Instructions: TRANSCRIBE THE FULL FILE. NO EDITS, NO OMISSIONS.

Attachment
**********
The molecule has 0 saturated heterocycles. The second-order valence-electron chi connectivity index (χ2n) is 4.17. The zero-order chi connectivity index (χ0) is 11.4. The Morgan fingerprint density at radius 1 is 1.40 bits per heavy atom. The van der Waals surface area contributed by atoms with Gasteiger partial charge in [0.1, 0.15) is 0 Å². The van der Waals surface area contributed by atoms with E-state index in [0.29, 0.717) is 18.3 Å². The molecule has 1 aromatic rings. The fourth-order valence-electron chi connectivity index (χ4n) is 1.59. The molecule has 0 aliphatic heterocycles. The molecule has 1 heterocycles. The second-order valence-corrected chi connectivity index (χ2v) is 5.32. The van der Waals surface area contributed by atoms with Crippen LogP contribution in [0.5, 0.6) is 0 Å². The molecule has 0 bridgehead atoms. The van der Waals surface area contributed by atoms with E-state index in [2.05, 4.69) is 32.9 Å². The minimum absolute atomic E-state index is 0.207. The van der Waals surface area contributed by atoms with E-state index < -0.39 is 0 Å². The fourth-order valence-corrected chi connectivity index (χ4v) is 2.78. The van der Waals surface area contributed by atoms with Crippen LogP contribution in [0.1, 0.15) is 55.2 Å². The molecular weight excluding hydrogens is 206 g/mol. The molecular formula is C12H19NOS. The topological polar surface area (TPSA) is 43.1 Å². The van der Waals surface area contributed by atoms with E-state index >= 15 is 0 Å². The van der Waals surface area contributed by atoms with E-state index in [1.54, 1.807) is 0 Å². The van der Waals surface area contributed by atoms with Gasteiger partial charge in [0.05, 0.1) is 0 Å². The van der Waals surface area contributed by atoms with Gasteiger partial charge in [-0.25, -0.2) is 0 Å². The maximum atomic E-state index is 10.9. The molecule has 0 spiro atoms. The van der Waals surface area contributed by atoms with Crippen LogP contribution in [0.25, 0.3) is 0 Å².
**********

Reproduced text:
The molecule has 0 saturated heterocycles. The second-order valence-electron chi connectivity index (χ2n) is 4.17. The zero-order chi connectivity index (χ0) is 11.4. The Morgan fingerprint density at radius 1 is 1.40 bits per heavy atom. The van der Waals surface area contributed by atoms with Gasteiger partial charge in [0.1, 0.15) is 0 Å². The van der Waals surface area contributed by atoms with E-state index in [0.29, 0.717) is 18.3 Å². The molecule has 1 aromatic rings. The fourth-order valence-electron chi connectivity index (χ4n) is 1.59. The molecule has 0 aliphatic heterocycles. The molecule has 1 heterocycles. The second-order valence-corrected chi connectivity index (χ2v) is 5.32. The van der Waals surface area contributed by atoms with Crippen LogP contribution in [0.5, 0.6) is 0 Å². The molecule has 0 bridgehead atoms. The van der Waals surface area contributed by atoms with E-state index in [2.05, 4.69) is 32.9 Å². The minimum absolute atomic E-state index is 0.207. The van der Waals surface area contributed by atoms with E-state index < -0.39 is 0 Å². The fourth-order valence-corrected chi connectivity index (χ4v) is 2.78. The van der Waals surface area contributed by atoms with Crippen LogP contribution in [0.1, 0.15) is 55.2 Å². The molecular weight excluding hydrogens is 206 g/mol. The molecular formula is C12H19NOS. The topological polar surface area (TPSA) is 43.1 Å². The van der Waals surface area contributed by atoms with E-state index >= 15 is 0 Å². The van der Waals surface area contributed by atoms with E-state index in [1.54, 1.807) is 0 Å². The van der Waals surface area contributed by atoms with Gasteiger partial charge in [0.05, 0.1) is 0 Å². The van der Waals surface area contributed by atoms with Gasteiger partial charge in [-0.25, -0.2) is 0 Å². The maximum atomic E-state index is 10.9. The molecule has 0 spiro atoms. The van der Waals surface area contributed by atoms with Crippen LogP contribution in [0.25, 0.3) is 0 Å².